Digoxigenin-11-UTP-labeled RNA probes were prepared according to the manufacturer's protocol (Boehringer-Mannheim, Mannheim, Germany) using T3, T7, or SP6 RNA polymerase. The following enterocyte-specific probes were used: an 890-bp XhoI/BamHI fragment of mouse CA I cDNA clone ligated in pBluescript KS (17) and a 690-bp XbaI/EcoRI fragment of rat CA IV cDNA clone ligated in pGEM4 (13). As goblet cell-specific probes, a 200-bp EcoRI/NotI fragment based on the 1.1-kb fragment of rat Muc2, as described previously (38), and a 438-bp EcoRI fragment of rat TFF3 ligated in pBluescript KS were used (33). Probes longer than 700 bp were hydrolyzed.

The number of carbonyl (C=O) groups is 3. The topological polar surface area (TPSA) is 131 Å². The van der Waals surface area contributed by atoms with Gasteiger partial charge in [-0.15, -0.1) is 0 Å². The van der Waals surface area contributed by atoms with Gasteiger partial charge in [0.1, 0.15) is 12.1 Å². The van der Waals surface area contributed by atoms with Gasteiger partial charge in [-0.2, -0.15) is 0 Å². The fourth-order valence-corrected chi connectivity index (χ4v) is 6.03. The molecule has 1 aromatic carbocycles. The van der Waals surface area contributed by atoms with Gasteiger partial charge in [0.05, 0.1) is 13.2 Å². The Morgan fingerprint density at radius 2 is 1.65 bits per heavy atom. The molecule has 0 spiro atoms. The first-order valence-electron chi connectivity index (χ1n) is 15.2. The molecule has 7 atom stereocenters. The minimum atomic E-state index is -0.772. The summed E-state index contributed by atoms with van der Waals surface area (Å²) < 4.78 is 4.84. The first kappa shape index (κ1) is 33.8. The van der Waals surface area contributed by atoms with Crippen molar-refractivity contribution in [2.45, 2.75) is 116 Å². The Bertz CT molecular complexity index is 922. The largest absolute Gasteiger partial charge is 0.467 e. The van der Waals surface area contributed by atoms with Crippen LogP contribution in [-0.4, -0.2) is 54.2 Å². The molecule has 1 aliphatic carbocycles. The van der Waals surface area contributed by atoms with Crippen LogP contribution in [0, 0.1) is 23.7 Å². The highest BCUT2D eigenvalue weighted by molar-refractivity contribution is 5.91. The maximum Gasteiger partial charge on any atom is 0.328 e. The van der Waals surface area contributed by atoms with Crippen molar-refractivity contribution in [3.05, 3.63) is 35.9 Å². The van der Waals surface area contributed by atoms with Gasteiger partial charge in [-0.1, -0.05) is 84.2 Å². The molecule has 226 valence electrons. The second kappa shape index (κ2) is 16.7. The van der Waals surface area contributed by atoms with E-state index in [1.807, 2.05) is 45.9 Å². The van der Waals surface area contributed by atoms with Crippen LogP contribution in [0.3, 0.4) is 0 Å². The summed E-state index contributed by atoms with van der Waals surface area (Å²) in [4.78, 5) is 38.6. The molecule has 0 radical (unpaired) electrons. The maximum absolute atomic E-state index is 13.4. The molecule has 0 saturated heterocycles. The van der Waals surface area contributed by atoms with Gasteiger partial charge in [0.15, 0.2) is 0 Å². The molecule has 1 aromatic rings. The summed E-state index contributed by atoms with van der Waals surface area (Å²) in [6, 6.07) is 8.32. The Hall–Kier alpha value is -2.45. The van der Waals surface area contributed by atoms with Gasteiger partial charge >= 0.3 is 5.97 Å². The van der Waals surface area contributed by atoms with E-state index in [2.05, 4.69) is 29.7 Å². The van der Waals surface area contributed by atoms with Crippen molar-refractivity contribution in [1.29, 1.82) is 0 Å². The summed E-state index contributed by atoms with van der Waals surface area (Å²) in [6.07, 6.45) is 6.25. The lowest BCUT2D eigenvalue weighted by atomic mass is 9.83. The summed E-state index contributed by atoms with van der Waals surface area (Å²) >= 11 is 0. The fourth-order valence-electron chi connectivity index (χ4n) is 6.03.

Protein dot blots.